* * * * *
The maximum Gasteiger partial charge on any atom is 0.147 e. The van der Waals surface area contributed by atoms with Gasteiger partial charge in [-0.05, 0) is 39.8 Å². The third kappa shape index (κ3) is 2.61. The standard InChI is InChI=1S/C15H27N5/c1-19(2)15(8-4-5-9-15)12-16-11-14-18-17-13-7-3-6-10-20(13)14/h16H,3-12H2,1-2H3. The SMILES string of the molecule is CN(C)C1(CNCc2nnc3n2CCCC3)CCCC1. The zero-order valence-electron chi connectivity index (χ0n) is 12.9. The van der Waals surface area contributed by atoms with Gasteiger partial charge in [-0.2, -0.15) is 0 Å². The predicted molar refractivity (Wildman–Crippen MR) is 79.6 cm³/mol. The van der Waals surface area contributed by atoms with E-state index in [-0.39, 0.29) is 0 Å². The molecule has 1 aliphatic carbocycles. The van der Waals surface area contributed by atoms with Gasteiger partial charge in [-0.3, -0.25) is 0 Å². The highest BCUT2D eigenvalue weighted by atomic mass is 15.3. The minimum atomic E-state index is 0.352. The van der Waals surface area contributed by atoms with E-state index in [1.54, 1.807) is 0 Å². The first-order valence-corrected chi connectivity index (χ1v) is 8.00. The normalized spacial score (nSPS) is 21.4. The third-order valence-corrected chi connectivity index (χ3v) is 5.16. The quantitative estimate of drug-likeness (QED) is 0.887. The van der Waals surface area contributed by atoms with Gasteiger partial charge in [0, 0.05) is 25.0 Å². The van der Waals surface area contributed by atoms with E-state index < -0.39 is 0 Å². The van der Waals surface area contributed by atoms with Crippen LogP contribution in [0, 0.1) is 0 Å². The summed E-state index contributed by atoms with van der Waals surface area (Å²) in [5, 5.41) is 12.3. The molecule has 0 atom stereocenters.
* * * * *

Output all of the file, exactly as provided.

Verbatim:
The maximum Gasteiger partial charge on any atom is 0.147 e. The van der Waals surface area contributed by atoms with Gasteiger partial charge in [-0.05, 0) is 39.8 Å². The third kappa shape index (κ3) is 2.61. The standard InChI is InChI=1S/C15H27N5/c1-19(2)15(8-4-5-9-15)12-16-11-14-18-17-13-7-3-6-10-20(13)14/h16H,3-12H2,1-2H3. The SMILES string of the molecule is CN(C)C1(CNCc2nnc3n2CCCC3)CCCC1. The zero-order valence-electron chi connectivity index (χ0n) is 12.9. The van der Waals surface area contributed by atoms with Gasteiger partial charge in [-0.2, -0.15) is 0 Å². The predicted molar refractivity (Wildman–Crippen MR) is 79.6 cm³/mol. The van der Waals surface area contributed by atoms with E-state index in [-0.39, 0.29) is 0 Å². The molecule has 1 aliphatic carbocycles. The van der Waals surface area contributed by atoms with Gasteiger partial charge in [-0.3, -0.25) is 0 Å². The highest BCUT2D eigenvalue weighted by atomic mass is 15.3. The minimum atomic E-state index is 0.352. The van der Waals surface area contributed by atoms with E-state index in [1.54, 1.807) is 0 Å². The first-order valence-corrected chi connectivity index (χ1v) is 8.00. The normalized spacial score (nSPS) is 21.4. The third-order valence-corrected chi connectivity index (χ3v) is 5.16. The quantitative estimate of drug-likeness (QED) is 0.887. The van der Waals surface area contributed by atoms with Gasteiger partial charge in [0, 0.05) is 25.0 Å². The van der Waals surface area contributed by atoms with E-state index < -0.39 is 0 Å². The van der Waals surface area contributed by atoms with Crippen LogP contribution in [0, 0.1) is 0 Å². The summed E-state index contributed by atoms with van der Waals surface area (Å²) in [5, 5.41) is 12.3. The molecule has 0 atom stereocenters.